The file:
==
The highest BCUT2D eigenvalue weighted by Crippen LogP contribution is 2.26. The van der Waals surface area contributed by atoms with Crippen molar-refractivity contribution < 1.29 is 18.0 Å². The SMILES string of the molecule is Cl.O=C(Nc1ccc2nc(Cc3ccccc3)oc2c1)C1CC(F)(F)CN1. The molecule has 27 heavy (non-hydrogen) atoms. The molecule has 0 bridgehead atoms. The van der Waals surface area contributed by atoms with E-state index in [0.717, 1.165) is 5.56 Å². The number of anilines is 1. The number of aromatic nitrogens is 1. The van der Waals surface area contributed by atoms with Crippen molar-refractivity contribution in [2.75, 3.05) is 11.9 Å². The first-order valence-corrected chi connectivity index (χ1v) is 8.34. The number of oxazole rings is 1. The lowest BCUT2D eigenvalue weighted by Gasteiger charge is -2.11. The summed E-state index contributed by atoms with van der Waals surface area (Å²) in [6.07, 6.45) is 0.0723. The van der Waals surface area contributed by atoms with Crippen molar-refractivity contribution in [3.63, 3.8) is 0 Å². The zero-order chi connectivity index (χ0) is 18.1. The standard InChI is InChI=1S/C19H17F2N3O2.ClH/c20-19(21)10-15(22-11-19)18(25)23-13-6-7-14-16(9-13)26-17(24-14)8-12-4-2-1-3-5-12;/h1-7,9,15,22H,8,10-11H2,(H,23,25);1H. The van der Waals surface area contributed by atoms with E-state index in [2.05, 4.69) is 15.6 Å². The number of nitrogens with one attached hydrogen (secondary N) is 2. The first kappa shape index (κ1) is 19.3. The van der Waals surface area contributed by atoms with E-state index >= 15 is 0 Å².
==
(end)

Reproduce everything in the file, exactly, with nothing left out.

The highest BCUT2D eigenvalue weighted by Crippen LogP contribution is 2.26. The van der Waals surface area contributed by atoms with Crippen molar-refractivity contribution < 1.29 is 18.0 Å². The SMILES string of the molecule is Cl.O=C(Nc1ccc2nc(Cc3ccccc3)oc2c1)C1CC(F)(F)CN1. The molecule has 27 heavy (non-hydrogen) atoms. The molecule has 0 bridgehead atoms. The van der Waals surface area contributed by atoms with E-state index in [0.717, 1.165) is 5.56 Å². The number of anilines is 1. The number of aromatic nitrogens is 1. The van der Waals surface area contributed by atoms with Crippen molar-refractivity contribution in [2.75, 3.05) is 11.9 Å². The first-order valence-corrected chi connectivity index (χ1v) is 8.34. The number of oxazole rings is 1. The lowest BCUT2D eigenvalue weighted by Gasteiger charge is -2.11. The summed E-state index contributed by atoms with van der Waals surface area (Å²) in [6.07, 6.45) is 0.0723. The van der Waals surface area contributed by atoms with Crippen molar-refractivity contribution in [3.63, 3.8) is 0 Å². The zero-order chi connectivity index (χ0) is 18.1. The standard InChI is InChI=1S/C19H17F2N3O2.ClH/c20-19(21)10-15(22-11-19)18(25)23-13-6-7-14-16(9-13)26-17(24-14)8-12-4-2-1-3-5-12;/h1-7,9,15,22H,8,10-11H2,(H,23,25);1H. The van der Waals surface area contributed by atoms with E-state index in [2.05, 4.69) is 15.6 Å². The number of nitrogens with one attached hydrogen (secondary N) is 2. The first kappa shape index (κ1) is 19.3. The van der Waals surface area contributed by atoms with E-state index >= 15 is 0 Å².